My blog post on intelligence got me to thinking about wisdom, what it is and how it works. Once again, turning to Merriam-Webster, wisdom is “the ability to discern inner qualities and relationships.” I think of it as the aptitude for arriving at conclusions that are both sensible and well-reasoned. Its opposite is foolishness.
We often associate wisdom with age. My sense is that as people grow older and accumulate more and more experience, they come to appreciate subtler causal relationships not obvious to younger, shallower people. They see that any result might have not just one but multiple causes. They understand that actions have not just one but many interrelated outcomes, sometimes of mixed desirability.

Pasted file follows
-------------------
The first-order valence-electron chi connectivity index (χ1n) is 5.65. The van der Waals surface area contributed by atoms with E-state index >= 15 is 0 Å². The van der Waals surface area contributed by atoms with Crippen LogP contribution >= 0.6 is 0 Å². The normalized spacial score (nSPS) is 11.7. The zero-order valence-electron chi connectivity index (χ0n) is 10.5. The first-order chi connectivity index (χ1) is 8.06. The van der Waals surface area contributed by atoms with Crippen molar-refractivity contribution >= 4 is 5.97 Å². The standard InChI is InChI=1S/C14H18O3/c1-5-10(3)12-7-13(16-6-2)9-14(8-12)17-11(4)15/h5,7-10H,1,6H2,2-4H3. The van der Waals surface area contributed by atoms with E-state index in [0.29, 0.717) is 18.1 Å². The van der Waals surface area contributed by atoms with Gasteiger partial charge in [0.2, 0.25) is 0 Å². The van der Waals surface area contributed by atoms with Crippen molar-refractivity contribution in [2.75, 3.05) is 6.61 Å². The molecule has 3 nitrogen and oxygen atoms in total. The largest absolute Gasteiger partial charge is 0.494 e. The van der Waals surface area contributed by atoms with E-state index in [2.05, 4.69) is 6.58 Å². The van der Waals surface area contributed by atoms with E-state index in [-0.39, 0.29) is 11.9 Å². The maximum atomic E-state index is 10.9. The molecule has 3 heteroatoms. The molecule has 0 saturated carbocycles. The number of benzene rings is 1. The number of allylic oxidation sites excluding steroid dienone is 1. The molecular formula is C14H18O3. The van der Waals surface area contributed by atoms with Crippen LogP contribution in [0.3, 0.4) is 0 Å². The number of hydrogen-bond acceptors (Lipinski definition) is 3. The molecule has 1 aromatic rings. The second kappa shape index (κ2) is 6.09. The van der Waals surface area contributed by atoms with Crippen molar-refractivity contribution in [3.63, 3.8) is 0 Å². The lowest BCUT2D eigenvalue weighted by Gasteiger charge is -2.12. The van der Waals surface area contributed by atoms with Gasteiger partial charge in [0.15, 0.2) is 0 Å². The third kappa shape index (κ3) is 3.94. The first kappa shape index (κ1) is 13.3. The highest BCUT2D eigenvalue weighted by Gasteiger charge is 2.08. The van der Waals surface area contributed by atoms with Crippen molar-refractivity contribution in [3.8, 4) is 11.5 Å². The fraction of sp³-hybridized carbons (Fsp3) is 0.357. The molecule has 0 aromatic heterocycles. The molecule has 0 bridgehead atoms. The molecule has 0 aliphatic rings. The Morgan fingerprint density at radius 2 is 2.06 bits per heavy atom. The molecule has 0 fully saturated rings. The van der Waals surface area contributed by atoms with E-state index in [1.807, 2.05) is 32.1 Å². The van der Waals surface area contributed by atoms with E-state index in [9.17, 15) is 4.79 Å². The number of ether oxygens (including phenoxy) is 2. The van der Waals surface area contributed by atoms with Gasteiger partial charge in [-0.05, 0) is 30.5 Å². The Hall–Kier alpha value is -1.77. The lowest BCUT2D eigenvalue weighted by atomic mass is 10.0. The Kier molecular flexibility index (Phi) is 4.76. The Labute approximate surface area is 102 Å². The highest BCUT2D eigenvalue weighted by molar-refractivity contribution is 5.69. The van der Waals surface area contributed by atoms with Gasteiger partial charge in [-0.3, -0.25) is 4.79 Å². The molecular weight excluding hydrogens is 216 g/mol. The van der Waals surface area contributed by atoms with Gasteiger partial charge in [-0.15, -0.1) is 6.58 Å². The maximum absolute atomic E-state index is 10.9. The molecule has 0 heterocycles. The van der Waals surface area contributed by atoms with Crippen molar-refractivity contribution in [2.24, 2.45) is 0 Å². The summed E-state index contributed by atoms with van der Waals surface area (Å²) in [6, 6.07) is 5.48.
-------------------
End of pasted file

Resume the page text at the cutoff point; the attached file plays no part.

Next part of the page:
Wisdom, in short, addresses life’s manifold complexity. The best-known wise man in history was Solomon. The Bible depicts his reign as an era of unprecedented prosperity due to his wisdom, a quality bestowed upon him by God. He is credited with having written the Proverbs also known as the Wisdom of Solomon. This book of the Bible goes by both names because of the sage advice found therein.
Hence wisdom. One can work to attain wisdom by education and study, but in the end, only living and experience will create it. It is one of the few benefits of getting old.